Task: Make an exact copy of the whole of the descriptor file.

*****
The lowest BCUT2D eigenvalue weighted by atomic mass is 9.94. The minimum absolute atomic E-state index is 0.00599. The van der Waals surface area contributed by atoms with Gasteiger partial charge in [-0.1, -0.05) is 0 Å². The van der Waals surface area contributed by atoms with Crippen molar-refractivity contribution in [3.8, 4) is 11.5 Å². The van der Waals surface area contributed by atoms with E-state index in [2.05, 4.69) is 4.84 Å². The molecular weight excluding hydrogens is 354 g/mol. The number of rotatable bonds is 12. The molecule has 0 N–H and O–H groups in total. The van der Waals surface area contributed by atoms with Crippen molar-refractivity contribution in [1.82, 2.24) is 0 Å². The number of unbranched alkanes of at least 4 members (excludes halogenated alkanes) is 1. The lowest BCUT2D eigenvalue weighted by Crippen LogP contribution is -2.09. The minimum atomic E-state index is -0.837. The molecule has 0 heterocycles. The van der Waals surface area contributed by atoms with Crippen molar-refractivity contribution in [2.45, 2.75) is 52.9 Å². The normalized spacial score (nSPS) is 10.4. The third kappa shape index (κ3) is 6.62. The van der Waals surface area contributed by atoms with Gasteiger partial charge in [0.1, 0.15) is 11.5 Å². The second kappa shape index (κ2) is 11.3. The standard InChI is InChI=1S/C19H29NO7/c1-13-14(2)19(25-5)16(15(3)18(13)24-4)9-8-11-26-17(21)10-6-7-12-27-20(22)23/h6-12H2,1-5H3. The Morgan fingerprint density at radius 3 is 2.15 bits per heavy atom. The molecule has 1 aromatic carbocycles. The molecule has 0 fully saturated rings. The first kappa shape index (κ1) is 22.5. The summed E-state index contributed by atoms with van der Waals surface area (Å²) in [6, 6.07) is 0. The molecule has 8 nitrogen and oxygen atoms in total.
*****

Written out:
The lowest BCUT2D eigenvalue weighted by atomic mass is 9.94. The minimum absolute atomic E-state index is 0.00599. The van der Waals surface area contributed by atoms with Gasteiger partial charge in [-0.1, -0.05) is 0 Å². The van der Waals surface area contributed by atoms with Crippen molar-refractivity contribution in [3.8, 4) is 11.5 Å². The van der Waals surface area contributed by atoms with E-state index in [2.05, 4.69) is 4.84 Å². The molecular weight excluding hydrogens is 354 g/mol. The number of rotatable bonds is 12. The molecule has 0 N–H and O–H groups in total. The van der Waals surface area contributed by atoms with Crippen molar-refractivity contribution in [1.82, 2.24) is 0 Å². The number of unbranched alkanes of at least 4 members (excludes halogenated alkanes) is 1. The lowest BCUT2D eigenvalue weighted by Crippen LogP contribution is -2.09. The minimum atomic E-state index is -0.837. The molecule has 0 heterocycles. The van der Waals surface area contributed by atoms with Crippen molar-refractivity contribution in [2.45, 2.75) is 52.9 Å². The normalized spacial score (nSPS) is 10.4. The third kappa shape index (κ3) is 6.62. The van der Waals surface area contributed by atoms with Gasteiger partial charge in [0.1, 0.15) is 11.5 Å². The second kappa shape index (κ2) is 11.3. The standard InChI is InChI=1S/C19H29NO7/c1-13-14(2)19(25-5)16(15(3)18(13)24-4)9-8-11-26-17(21)10-6-7-12-27-20(22)23/h6-12H2,1-5H3. The Morgan fingerprint density at radius 3 is 2.15 bits per heavy atom. The molecule has 1 aromatic carbocycles. The molecule has 0 fully saturated rings. The first kappa shape index (κ1) is 22.5. The summed E-state index contributed by atoms with van der Waals surface area (Å²) in [6, 6.07) is 0. The molecule has 8 nitrogen and oxygen atoms in total.